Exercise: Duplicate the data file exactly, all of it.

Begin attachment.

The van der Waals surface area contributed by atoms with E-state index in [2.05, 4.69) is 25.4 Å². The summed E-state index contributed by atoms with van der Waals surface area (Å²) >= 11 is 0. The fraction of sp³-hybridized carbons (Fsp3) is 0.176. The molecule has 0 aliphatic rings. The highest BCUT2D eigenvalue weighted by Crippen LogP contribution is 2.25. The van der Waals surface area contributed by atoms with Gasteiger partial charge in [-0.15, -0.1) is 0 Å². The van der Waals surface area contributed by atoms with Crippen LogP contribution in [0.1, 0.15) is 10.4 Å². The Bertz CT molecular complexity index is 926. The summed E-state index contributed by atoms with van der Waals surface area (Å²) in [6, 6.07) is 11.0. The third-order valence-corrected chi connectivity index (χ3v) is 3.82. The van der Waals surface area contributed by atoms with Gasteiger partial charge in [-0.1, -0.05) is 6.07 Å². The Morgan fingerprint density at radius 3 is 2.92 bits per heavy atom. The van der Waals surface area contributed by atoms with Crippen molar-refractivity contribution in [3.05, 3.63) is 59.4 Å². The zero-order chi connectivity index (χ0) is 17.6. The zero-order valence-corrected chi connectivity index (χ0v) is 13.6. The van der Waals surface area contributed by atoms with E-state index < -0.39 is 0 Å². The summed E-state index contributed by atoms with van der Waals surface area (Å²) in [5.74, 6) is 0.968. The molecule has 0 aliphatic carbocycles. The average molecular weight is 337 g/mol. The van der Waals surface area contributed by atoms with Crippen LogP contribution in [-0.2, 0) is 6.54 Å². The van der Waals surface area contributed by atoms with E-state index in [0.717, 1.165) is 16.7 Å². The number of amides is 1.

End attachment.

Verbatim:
The van der Waals surface area contributed by atoms with E-state index in [2.05, 4.69) is 25.4 Å². The summed E-state index contributed by atoms with van der Waals surface area (Å²) >= 11 is 0. The fraction of sp³-hybridized carbons (Fsp3) is 0.176. The molecule has 0 aliphatic rings. The highest BCUT2D eigenvalue weighted by Crippen LogP contribution is 2.25. The van der Waals surface area contributed by atoms with Gasteiger partial charge in [-0.15, -0.1) is 0 Å². The van der Waals surface area contributed by atoms with Crippen LogP contribution in [0.1, 0.15) is 10.4 Å². The Bertz CT molecular complexity index is 926. The summed E-state index contributed by atoms with van der Waals surface area (Å²) in [6, 6.07) is 11.0. The third-order valence-corrected chi connectivity index (χ3v) is 3.82. The van der Waals surface area contributed by atoms with Gasteiger partial charge in [-0.1, -0.05) is 6.07 Å². The Morgan fingerprint density at radius 3 is 2.92 bits per heavy atom. The van der Waals surface area contributed by atoms with Crippen molar-refractivity contribution in [3.05, 3.63) is 59.4 Å². The zero-order chi connectivity index (χ0) is 17.6. The zero-order valence-corrected chi connectivity index (χ0v) is 13.6. The van der Waals surface area contributed by atoms with E-state index < -0.39 is 0 Å². The summed E-state index contributed by atoms with van der Waals surface area (Å²) in [5.74, 6) is 0.968. The molecule has 0 aliphatic carbocycles. The average molecular weight is 337 g/mol. The van der Waals surface area contributed by atoms with Crippen LogP contribution in [-0.2, 0) is 6.54 Å². The van der Waals surface area contributed by atoms with E-state index in [0.717, 1.165) is 16.7 Å². The number of amides is 1.